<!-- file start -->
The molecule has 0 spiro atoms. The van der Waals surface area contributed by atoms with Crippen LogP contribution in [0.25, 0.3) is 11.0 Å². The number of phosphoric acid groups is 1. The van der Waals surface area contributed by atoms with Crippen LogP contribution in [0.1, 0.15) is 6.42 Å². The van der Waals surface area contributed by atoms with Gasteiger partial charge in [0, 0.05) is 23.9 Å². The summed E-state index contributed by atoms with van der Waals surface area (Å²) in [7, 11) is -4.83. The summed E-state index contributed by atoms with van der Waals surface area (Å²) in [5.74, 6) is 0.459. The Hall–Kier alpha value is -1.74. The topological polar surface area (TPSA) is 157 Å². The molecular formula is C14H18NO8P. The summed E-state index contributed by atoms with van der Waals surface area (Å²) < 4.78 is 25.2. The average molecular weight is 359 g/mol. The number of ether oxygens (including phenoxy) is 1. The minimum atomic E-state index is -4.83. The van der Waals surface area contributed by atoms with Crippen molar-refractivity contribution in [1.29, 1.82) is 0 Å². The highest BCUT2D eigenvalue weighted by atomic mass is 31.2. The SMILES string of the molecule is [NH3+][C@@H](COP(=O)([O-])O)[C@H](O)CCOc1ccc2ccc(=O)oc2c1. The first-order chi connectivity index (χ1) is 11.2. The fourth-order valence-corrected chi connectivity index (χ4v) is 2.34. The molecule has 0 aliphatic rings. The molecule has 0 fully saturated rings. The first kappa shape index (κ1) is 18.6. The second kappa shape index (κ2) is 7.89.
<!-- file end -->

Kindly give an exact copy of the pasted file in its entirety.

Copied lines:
The molecule has 0 spiro atoms. The van der Waals surface area contributed by atoms with Crippen LogP contribution in [0.25, 0.3) is 11.0 Å². The number of phosphoric acid groups is 1. The van der Waals surface area contributed by atoms with Crippen LogP contribution in [0.1, 0.15) is 6.42 Å². The van der Waals surface area contributed by atoms with Gasteiger partial charge in [0, 0.05) is 23.9 Å². The summed E-state index contributed by atoms with van der Waals surface area (Å²) in [7, 11) is -4.83. The summed E-state index contributed by atoms with van der Waals surface area (Å²) in [5.74, 6) is 0.459. The Hall–Kier alpha value is -1.74. The topological polar surface area (TPSA) is 157 Å². The molecular formula is C14H18NO8P. The summed E-state index contributed by atoms with van der Waals surface area (Å²) < 4.78 is 25.2. The average molecular weight is 359 g/mol. The number of ether oxygens (including phenoxy) is 1. The minimum atomic E-state index is -4.83. The van der Waals surface area contributed by atoms with Crippen molar-refractivity contribution in [1.29, 1.82) is 0 Å². The highest BCUT2D eigenvalue weighted by atomic mass is 31.2. The SMILES string of the molecule is [NH3+][C@@H](COP(=O)([O-])O)[C@H](O)CCOc1ccc2ccc(=O)oc2c1. The first-order chi connectivity index (χ1) is 11.2. The fourth-order valence-corrected chi connectivity index (χ4v) is 2.34. The molecule has 0 aliphatic rings. The molecule has 0 fully saturated rings. The first kappa shape index (κ1) is 18.6. The second kappa shape index (κ2) is 7.89.